Ah, Category III Hong Kong cinema; How does one sell this onscreen depravity to the uninitiated? Perhaps, determining if you’re already a fan of trash cinema from other regions of the world is the best place to start. Specifically, films from Italy and Japan during the 1970’s & 80’s. If you’re a fan of films such as The New York Ripper, Night Train Murders, White Rose Campus, and Rape! 13th Hour then Category III films are the next logical step in your education of trashy world cinema.
The Category III film Daughter of Darkness from 1993 is not a bad place to start, but probably not as infamous as say Red to Kill or Ebola Syndrome. Daughter of Darkness may not reach the heights, or depths depending on your perspective, of those films but it certainly delivers the violence and debauchery that they’re known for.
Viewers going into Daughter of Darkness for the first time expecting extreme sex and violence right from the jump may be confused for the first half an hour or so, as it kind of plays out like a twisted, slapstick sex-comedy. We are introduced to an overly animated and extremely pervy police detective played by the always entertaining Anthony Wong. Right from the start, Wong is giving a completely over-the-top performance with extremely animated facial expressions that would make Jim Carrey blush. When a young girl named Fong enters the police station claiming that she has discovered her entire family murdered in their home, our story is set in motion and it’s going to be a wild and shocking ride to the end.
It's during the beginning of Wong’s murder investigation where we get the majority of the comedic bits. Wong’s character is a Chinese Mainland detective and there’s some less than subtle commentary going on with his very goofy performance. He enters the crime scene like a bull in a china shop; walking directly through blood, posing for pictures with the bodies, and just generally disrupting the crime scene and destroying evidence. We also get to see what an absolute pervert Wong’s character is and his fascination with breasts during these opening scenes! The character of Officer Lui is setup as a morally corrupt buffoon but he eventually shows that he’s a fairly effective investigator and a somewhat likable character by the end.
Once Officer Lui gets around to questioning Fong about the massacre of her family, he quickly realizes that her story doesn’t add up. At this point in the film it becomes kind of a wacky procedural with Lui getting himself into some silly situations as he interviews the locals about Fong and her family. Lui eventually learns that a fellow police officer named Kin is somehow involved in this crime and that’s when the story starts to turn dark. It’s discovered that Kin and Fong are romantically linked and that they had planned to run off to Hong Kong to get married and escape the abusive home life that Fong was experiencing with her family. When Lui presses Kin on his involvement and the fact that the bullets used in the murders come from a police issued gun, Kin confesses to the crimes. This, however, doesn’t sit well with Lui. So, he decides to once again interrogate Fong to find out what really happened that fateful night.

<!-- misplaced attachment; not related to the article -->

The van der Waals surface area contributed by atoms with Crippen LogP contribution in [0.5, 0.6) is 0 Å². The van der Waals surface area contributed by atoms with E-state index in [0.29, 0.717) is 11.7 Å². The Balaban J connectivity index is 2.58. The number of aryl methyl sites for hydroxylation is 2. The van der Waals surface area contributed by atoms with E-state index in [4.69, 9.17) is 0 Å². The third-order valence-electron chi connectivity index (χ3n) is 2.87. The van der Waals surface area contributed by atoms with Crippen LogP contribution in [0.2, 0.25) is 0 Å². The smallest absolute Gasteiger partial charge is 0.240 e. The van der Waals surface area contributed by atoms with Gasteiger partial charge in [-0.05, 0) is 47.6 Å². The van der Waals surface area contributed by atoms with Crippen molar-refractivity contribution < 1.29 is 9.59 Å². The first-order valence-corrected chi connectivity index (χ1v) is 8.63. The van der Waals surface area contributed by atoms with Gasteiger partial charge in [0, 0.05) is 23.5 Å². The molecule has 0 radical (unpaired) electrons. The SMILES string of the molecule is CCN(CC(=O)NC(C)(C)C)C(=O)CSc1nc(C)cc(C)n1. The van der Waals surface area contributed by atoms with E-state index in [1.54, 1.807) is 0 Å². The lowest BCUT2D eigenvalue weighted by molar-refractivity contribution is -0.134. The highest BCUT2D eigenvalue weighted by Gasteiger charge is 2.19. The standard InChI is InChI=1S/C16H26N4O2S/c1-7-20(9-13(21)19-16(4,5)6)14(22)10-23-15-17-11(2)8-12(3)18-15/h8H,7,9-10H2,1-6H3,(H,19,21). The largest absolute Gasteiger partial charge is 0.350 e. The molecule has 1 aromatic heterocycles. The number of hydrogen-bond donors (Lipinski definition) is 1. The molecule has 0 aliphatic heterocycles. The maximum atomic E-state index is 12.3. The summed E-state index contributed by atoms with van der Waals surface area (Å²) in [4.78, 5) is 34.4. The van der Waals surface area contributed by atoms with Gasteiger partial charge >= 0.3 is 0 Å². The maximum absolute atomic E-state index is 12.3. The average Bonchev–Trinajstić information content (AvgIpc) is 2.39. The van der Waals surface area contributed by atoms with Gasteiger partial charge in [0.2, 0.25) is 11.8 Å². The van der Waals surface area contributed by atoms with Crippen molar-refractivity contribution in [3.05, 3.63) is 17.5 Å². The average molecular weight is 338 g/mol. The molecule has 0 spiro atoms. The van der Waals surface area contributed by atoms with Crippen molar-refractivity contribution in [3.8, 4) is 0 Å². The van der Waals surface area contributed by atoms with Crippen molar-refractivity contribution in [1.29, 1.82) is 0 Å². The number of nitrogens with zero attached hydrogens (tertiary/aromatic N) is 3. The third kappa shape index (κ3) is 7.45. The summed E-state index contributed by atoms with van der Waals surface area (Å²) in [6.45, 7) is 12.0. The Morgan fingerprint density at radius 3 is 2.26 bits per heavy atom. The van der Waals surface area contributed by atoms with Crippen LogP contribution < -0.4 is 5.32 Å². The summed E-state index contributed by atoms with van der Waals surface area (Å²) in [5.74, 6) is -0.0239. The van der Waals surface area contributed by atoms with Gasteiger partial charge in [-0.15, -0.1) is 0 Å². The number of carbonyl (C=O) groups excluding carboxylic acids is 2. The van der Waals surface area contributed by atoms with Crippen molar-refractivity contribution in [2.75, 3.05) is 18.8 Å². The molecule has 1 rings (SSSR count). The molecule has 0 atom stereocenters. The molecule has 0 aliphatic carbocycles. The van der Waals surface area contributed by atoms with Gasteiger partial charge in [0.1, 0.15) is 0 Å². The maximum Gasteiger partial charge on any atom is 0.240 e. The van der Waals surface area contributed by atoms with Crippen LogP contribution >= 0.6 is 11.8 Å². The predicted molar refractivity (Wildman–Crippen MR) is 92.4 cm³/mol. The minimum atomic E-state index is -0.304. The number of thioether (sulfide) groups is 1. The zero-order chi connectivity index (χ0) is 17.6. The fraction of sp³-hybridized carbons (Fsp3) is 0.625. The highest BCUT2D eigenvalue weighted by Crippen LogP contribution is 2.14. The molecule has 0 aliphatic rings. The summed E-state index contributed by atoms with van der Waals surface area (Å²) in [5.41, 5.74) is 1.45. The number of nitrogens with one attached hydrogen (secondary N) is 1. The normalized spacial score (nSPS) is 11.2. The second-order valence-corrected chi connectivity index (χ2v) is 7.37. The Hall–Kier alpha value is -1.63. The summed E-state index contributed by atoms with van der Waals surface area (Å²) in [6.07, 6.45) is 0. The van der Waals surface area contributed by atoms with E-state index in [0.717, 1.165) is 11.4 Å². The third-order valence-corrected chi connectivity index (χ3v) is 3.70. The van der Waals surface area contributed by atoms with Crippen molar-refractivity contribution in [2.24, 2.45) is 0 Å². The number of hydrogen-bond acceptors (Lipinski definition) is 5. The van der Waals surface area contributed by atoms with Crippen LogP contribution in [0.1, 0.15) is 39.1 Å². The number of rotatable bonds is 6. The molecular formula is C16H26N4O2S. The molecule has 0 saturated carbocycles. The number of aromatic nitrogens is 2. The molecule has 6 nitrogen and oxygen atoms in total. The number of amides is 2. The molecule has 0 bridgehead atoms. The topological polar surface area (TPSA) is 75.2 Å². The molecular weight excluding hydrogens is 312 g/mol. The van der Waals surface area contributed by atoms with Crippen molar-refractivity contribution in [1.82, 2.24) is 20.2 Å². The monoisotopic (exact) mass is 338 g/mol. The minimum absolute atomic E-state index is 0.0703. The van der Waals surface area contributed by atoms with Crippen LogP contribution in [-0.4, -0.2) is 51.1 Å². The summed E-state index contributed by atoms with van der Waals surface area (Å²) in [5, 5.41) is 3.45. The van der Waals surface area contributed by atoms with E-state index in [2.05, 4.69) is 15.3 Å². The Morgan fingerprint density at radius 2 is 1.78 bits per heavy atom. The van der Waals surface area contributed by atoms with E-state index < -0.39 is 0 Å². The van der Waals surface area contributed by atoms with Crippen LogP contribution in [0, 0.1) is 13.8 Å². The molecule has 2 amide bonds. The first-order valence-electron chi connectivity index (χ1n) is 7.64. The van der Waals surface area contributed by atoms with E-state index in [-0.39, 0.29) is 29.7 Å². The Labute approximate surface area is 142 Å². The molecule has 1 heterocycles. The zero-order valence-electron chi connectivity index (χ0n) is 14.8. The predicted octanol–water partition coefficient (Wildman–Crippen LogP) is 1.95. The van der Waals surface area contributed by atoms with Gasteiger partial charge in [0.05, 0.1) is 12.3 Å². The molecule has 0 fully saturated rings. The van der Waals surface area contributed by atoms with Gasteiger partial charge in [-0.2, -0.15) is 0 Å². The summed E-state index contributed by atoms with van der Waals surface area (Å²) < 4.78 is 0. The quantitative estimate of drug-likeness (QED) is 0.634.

Like other Category III films, such as Dr. Lamb and The Untold Story, the horrific details are told through flashback, and boy are they horrific! Fong’s home life with her family is a living nightmare! She is verbally and emotionally abused by her mother and siblings and physically harmed by her father (possibly step-father (?)). Rape, incest, and torture playout on screen before we reach the ultra-violent demise of this foul family. One can never hear the song “Row, Row, Row Your Boat” the same after witnessing this shocking and appalling scene. This entire sequence is definitely where the film earns its Category III status. The whole thing ends tragically and will leave you with a feeling of hopelessness. No doubt, this is an exploitation film, first and foremost, but there is a halfhearted attempt towards social commentary concerning Mainland China, specifically their judicial system and the way everything concludes with the case at the very end of the film.
Daughter of Darkness is a very solid exploitation film and a prime example of what some of the more infamous Category III films have to offer. It’s a bit uneven in terms of the tonal shift that the film makes about a third of the way through, but that’s also what makes the film interesting. I would probably recommend something like Run and Kill or The Untold Story to those looking to dip their toe into the cesspool of Category III, but this isn’t a bad place to start either.
MVT: Anthony Wong and William Ho as the sadistic father are both entertaining to watch, but both characters are a bit one note. Lily Chung as Fong shows a bit more diversity and really earns the MVT. A brave performance that isn’t simply a victim in this film.
Make or Break Scene: Opening – Anthony Wong’s entrance to the crime scene. Goofy antics amongst a bloodbath of a murder scene.